I’ve read about a few woodworkers who cherish their benches to a degree that almost prevents them from working on it. There are no nicks, chisel marks or paint droppings allowed on their workbenches – paint droppings, to some of these woodworkers, are damn near as bad as bird or rat droppings.
Because I spent time as a professional woodworker (I know some will dispute this wholeheartedly), I find this funny. I’ve always thought that my workbench is no different from a handsaw, router or table saw. They are tools to be used in your craft. If you feel the way I do then my next statement will not surprise you at all.
I like to finish some of my projects on my bench. I’ve painted on it, spread shellac on it and have completed more than a couple of oil/varnish finishes on it. In fact, as I wrapped up building my Shaker-style workbench many moons ago, I added a couple of coats of an oil/varnish mixture as a finish and sealer.
This week I’m wrapping up the finish on a contemporary project for 360 Woodworking – I’ve built in modular storage, and it has a veneered set of doors, too. (Look for the article to be released on Friday 4/29.) The finish is a shop-mixed concoction of oil, varnish and turpentine; yes, I like the smell of turpentine.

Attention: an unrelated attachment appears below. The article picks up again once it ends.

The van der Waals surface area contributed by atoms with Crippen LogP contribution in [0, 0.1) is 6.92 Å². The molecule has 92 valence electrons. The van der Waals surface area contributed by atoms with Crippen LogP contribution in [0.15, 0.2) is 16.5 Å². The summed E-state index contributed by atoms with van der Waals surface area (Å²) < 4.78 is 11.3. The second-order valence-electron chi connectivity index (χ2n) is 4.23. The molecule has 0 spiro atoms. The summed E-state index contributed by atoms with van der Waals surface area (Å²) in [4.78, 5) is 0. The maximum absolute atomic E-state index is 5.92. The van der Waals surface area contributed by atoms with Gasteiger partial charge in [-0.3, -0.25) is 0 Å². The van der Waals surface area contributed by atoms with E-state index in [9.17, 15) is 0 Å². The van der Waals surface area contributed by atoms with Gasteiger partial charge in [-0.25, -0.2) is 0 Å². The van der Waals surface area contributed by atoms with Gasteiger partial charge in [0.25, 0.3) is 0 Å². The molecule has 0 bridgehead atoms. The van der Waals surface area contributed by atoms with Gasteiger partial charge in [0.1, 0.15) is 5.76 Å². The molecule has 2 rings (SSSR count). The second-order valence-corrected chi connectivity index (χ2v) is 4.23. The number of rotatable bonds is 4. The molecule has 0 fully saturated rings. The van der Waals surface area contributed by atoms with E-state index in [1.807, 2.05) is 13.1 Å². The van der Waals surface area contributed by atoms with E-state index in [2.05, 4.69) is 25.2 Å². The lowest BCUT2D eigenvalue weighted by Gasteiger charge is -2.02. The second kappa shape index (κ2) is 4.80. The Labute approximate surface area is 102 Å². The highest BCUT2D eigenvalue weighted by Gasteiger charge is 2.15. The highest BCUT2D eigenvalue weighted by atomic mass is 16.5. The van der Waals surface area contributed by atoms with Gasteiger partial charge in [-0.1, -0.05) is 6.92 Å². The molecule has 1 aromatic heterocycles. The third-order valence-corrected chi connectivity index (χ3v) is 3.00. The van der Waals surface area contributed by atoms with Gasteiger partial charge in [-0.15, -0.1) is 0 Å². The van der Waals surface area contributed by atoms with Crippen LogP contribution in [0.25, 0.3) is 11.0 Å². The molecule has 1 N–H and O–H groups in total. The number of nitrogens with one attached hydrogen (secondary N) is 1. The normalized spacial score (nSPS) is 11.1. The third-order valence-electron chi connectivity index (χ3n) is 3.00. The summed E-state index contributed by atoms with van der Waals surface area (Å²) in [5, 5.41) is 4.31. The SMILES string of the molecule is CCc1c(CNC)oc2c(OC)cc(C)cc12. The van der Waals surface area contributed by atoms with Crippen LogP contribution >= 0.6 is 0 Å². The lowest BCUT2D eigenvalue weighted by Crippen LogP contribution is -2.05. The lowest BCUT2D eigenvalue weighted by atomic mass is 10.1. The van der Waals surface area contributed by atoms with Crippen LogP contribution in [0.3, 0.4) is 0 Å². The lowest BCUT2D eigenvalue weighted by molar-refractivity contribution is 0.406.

What I like as well is the fresh coat of oil/varnish spread over my bench top. It’s impossible to not get the finish on the bench. Drips, drops and runs leak onto the surface and I’m OK with that. After the project is wiped and set aside to dry, I wipe off the workbench. (In the above photo you can see a slight line of demarcation where the new finish is, and is not.) After the next two coats on the project, I’ll make sure the entire bench top has received a new layer of finish. I believe in applying a finish to your bench top, and I believe that renewing that finish every once in a while is the way to go.
Is there finish on your workbench? Do you try to keep the bench in a pristine and untouched condition?